This is Video #10 of our MPLS Traffic Engineering series, which is designed to help viewers gain basic understanding of MPLS Traffic Engineering and how to configure TE tunnels in Cisco routers.

In this video, we will do a lab that demonstrates how to configure Per VRF MPLS TE Tunnels.

References:

https://sites.google.com/site/amitsciscozone/home/important-tips/traffic-engineering/per-vrf-mpls-te-tunnels

https://supportforums.cisco.com/document/47861/mpls-te-vrf-vpn

Notes:

  • All VRFs/ MPLS L3VPNs routes announced by a PE will have the PE peering IP address as the next-hop IP address.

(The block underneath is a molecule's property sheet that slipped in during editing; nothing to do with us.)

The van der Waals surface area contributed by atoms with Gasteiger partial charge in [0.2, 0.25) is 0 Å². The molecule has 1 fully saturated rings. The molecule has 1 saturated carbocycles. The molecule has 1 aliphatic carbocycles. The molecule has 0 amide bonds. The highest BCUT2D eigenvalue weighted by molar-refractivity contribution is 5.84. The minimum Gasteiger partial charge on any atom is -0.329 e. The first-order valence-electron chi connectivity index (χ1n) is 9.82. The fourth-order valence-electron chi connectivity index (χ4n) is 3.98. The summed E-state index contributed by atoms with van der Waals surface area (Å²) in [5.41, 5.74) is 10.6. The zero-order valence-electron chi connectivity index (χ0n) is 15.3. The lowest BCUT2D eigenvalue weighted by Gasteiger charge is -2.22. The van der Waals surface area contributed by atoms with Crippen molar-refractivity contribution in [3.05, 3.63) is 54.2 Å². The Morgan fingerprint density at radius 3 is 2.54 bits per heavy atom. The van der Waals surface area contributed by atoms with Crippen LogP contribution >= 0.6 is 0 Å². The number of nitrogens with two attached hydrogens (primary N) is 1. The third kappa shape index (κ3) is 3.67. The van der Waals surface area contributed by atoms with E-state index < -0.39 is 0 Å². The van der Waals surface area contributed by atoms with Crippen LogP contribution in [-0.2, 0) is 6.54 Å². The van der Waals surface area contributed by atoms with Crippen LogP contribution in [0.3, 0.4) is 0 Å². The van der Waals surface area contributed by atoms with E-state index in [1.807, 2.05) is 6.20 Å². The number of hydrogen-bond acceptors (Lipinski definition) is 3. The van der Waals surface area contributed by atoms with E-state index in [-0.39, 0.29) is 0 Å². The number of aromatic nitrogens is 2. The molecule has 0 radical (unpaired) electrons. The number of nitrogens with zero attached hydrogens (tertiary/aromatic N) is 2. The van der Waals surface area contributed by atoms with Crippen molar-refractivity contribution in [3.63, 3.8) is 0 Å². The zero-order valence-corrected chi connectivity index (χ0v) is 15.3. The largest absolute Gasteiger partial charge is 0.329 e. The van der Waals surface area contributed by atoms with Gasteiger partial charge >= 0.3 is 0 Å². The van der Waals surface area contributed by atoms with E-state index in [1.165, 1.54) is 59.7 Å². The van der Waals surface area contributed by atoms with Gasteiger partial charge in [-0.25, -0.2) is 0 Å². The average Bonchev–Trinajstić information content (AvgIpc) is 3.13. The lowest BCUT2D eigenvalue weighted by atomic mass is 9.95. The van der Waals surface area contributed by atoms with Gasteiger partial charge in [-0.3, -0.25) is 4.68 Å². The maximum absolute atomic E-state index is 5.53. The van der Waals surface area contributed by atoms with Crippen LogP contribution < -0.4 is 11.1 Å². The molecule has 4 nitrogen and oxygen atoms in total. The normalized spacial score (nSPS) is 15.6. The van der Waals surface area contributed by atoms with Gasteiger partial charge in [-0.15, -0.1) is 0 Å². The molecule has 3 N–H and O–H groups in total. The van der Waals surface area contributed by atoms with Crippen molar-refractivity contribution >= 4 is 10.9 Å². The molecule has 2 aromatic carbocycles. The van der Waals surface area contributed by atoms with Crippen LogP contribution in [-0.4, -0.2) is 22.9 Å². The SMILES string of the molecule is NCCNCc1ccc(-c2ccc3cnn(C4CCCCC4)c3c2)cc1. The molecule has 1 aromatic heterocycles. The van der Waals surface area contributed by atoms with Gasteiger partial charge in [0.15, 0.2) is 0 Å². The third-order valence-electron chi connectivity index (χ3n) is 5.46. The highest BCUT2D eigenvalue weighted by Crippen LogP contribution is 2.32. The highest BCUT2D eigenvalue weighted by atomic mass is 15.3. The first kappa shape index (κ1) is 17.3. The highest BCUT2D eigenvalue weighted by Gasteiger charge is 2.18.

• This means all routes in all VRFs will take the same TE tunnel/s if that next-hop IP address is routed through the tunnel.
  • To have granular control, configure a different BGP next-hop address in each of the VRF. Only then the VRFs can be routed to different TE tunnels simply by configuring a static route of the respective BGP next-hop addresses having the corresponding tunnels as the exit interface.
  • The configured BGP next-hop addresses need to be announced to IGP.
  • MPLS TE tunnels which will have now different VRFs passing through them can still use the same tunnel destination.

Configuration:

!Change BGP next hop at the advertising PE
ip vrf CLIENT
 rd 2:2
 bgp next-hop Loopback100
 route-target export 2:2
 route-target import 2:2
!
!Add static routes at the head-end PE of the MPLS TE tunnel.
ip route 4.4.4.4 255.255.255.255 tun200
ip route 44.44.44.44 255.255.255.255 tun100